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Getting new people involved in Microadventures


‘œDo you remember the first time? I can’t remember a worse time. But you know that we’ve changed so much since then’¦’ – Pulp

My first night in a bivvy bag was grim. I was under-dressed and cold. I was scared that I would suffocate or get shot by an angry farmer. I kept slipping down the slope off my sleeping mat. My shoes made a terrible pillow. I barely slept.

A familiar story to many veteran microadventure practitioners, I am sure. Thankfully I wasn’t put off altogether, tried again, and learned from my mistakes. Nowadays I find the notion of heading out of a city, climbing a random hill and kipping up there to be less daunting or stressful than trying to find a hotel room in that city. I love microadventures. I don’t worry about them at all.

But for those who have not spent a night out in a bivvy bag, it can be a daunting prospect. I have really enjoyed seeing people trying microadventures using tips from my books or blogs. Many have loved the experience, and become converts. This shows that it is easy, fun and rewarding to teach, encourage and guide someone to their first microadventure.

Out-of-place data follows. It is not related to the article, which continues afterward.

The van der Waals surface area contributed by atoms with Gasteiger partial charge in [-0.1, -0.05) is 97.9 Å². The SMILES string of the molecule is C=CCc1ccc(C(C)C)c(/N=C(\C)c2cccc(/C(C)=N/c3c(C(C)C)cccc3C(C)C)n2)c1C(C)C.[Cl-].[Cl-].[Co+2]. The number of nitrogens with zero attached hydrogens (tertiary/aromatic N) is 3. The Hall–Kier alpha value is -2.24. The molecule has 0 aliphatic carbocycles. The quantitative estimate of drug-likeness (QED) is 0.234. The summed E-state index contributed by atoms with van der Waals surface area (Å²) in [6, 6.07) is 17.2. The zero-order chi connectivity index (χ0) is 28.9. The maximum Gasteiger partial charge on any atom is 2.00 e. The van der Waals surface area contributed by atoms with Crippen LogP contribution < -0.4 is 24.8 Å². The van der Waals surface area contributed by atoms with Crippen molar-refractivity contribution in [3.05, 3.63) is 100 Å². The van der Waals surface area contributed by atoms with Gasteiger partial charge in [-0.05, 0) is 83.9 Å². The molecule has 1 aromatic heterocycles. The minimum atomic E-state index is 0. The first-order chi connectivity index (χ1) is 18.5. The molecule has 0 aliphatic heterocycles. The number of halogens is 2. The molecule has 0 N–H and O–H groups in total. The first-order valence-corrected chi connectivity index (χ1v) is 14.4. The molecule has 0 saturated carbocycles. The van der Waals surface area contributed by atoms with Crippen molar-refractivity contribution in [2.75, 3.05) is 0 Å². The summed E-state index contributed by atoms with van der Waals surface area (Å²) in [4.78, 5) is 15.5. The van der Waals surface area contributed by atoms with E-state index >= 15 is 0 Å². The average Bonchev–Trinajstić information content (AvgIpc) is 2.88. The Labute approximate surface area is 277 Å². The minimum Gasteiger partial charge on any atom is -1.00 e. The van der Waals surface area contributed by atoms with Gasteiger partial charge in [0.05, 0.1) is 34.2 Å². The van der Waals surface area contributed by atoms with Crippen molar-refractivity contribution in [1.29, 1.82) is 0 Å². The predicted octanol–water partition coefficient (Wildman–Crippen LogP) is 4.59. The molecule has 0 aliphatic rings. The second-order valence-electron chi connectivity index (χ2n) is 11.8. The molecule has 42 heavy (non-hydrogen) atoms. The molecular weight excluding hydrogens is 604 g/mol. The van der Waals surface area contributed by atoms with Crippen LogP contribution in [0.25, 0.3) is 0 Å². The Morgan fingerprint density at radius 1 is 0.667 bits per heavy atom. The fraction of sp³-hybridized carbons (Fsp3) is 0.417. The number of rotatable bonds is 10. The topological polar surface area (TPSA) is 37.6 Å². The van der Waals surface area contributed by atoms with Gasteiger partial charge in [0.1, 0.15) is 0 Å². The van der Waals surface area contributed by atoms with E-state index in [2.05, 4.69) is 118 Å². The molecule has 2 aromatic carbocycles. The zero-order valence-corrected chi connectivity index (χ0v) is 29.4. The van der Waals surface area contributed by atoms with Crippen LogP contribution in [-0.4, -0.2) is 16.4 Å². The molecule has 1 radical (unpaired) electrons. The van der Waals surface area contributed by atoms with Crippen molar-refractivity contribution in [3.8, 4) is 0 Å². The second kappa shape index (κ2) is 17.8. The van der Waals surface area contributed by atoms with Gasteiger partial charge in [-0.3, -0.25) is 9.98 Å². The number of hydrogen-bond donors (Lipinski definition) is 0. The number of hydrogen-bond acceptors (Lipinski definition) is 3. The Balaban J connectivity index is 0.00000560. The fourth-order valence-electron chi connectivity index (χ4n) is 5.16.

So I’mm going to ask you to get involved.

This summer I challenge you to inspire, recruit and launch a newcomer off on their first microadventure mission. Would you be willing to pass on the skills you have learned, to share tips about good places close to where you live, and perhaps to loan gear and accompany someone on their first microadventure?

If you know someone who you could take under your wing and cajole them into action, then please do it. You’ll both have a lot of fun. Get going.

Otherwise, my idea is to focus on all the Facebook Microadventure groups and Meetup groups as a good way for ‘˜newbies’ and ‘˜experts’ to get in touch with each other and hatch plans.

Here’s what I intend to do.

  • Bring the list of Facebook Microadventure groups and Meetup groups up to date. If you know of any that are not on this list, please tell me.
  • Try to find people in each group willing to take on the task of finding and helping newcomers.
  • Share the happy success stories of people who’ve tried their first microadventure in order to encourage other worried fence-sitters that it’s worth giving it a try. I’mll use my own social media channels to help spread people’s stories and photos to a wider audience.

Please let me know if you can think of any better ideas for getting new people involved!

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